Unanswered: migrating from Sybase ASE 126.96.36.199 on Solaris 8 to Sybase ASE 12.5.3 Solaris 10
Hi, I am Oracle DBA new to Sybase ASE. We are in process of migrating from Sybase ASE 188.8.131.52 on Solaris 8 to Sybase ASE 12.5.3 Solaris 10. Please advise on an overview of steps needed if we opt for Install/Load approach.
In summary, migrating with the dump/load approach has these tasks:
- Install the new software in a different $SYBASE file system
- Create every app database with the same size and the same
"segment layout". For instance, if a database has some data
devices totalling 4 GB, then a 1 GB log device, then data devices
for 8 GB, your new database must have the devices that way.
Get the order of the devices by listing master..sysusages in lstart
sequence, for a particular database.
- Redo configuration. Some config parms have changed, so you
shall find the equivalents. For instance, the default data
cache size must be configured with sp_cacheconfig, as it no
longer gets the remaining memory declared by the old parm
"total memory". Another example: "procedure cache percent"
must be translated into "procedure cache size" (in pages).
- Prepare the copy of the logins. syslogins can be copied by
bcp, if you take care of a couple of details: exclude suids 1 and 2
(accept those existing in the new server) and handle the
small changes in syslogins columns. We created a temp_logins
table in tempdb with the 12.0 layout, bcp-in syslogins into it
and copied into syslogins with
insert into syslogins select *, NULL from tempdb..temp_logins
where suid not in (1,2)
This requires setting 'allow updates' to 1 for a moment.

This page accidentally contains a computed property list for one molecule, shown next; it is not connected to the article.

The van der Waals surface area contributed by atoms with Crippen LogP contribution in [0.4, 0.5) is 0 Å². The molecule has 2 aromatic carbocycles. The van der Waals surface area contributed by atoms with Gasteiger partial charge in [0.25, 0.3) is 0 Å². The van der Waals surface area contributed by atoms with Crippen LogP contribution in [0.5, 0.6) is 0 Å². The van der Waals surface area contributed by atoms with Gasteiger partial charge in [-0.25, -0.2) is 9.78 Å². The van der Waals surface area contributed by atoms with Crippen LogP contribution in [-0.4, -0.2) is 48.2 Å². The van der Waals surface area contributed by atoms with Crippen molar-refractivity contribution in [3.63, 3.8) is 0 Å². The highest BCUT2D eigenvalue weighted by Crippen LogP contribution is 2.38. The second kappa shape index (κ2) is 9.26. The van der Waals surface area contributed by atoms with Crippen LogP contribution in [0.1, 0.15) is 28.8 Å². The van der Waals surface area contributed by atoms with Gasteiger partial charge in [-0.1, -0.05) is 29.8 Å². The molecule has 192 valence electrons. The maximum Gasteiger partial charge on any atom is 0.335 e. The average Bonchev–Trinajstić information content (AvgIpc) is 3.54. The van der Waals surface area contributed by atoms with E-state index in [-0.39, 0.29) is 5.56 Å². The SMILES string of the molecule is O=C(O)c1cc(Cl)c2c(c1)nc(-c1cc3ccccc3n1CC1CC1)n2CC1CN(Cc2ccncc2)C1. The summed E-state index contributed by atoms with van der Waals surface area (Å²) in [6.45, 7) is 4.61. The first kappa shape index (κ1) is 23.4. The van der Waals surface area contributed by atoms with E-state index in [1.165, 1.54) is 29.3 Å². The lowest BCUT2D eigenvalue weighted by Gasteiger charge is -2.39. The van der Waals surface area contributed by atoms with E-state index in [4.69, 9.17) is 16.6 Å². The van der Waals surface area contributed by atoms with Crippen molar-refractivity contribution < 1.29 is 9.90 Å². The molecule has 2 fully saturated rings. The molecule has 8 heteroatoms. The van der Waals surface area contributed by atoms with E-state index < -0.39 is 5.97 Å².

- The copy of syslogins doesn't copy all. Some login-related
info as "max failed_logins" is stored in sysattributes, instead.
We prefered to re-apply these kind of logins attributes by
repeating the sp_modifylogin command, instead of playing
with risky copies of some rows of the sysattributes table.
- Any other cofiguration info stored in the master database
must be redo: roles, database cache bindings, remote
server definitions, etc.
- Every stored procedure created in sybsystemprocs by you
must be copied. You can use defncopy.
- The obvious task: dump every app database from the old
server, and load it into the new.
- If you have stored procs in your app databases, test if
they work properly. We needed to recreate them, using
- If you can afford the duration and CPU cost, update
statistics for all your tables. Use your weekly or monthly
script, if you have one.
In our experience, every migration has two or three nasty
surprises: new bugs, some queries get much worse performance,
etc. To prevent hitting them on the Production env, I strongly
suggest to get enough help from the Development dept
as to test most of the app programs before going into Prod;
even run a whole batch executing all its programs!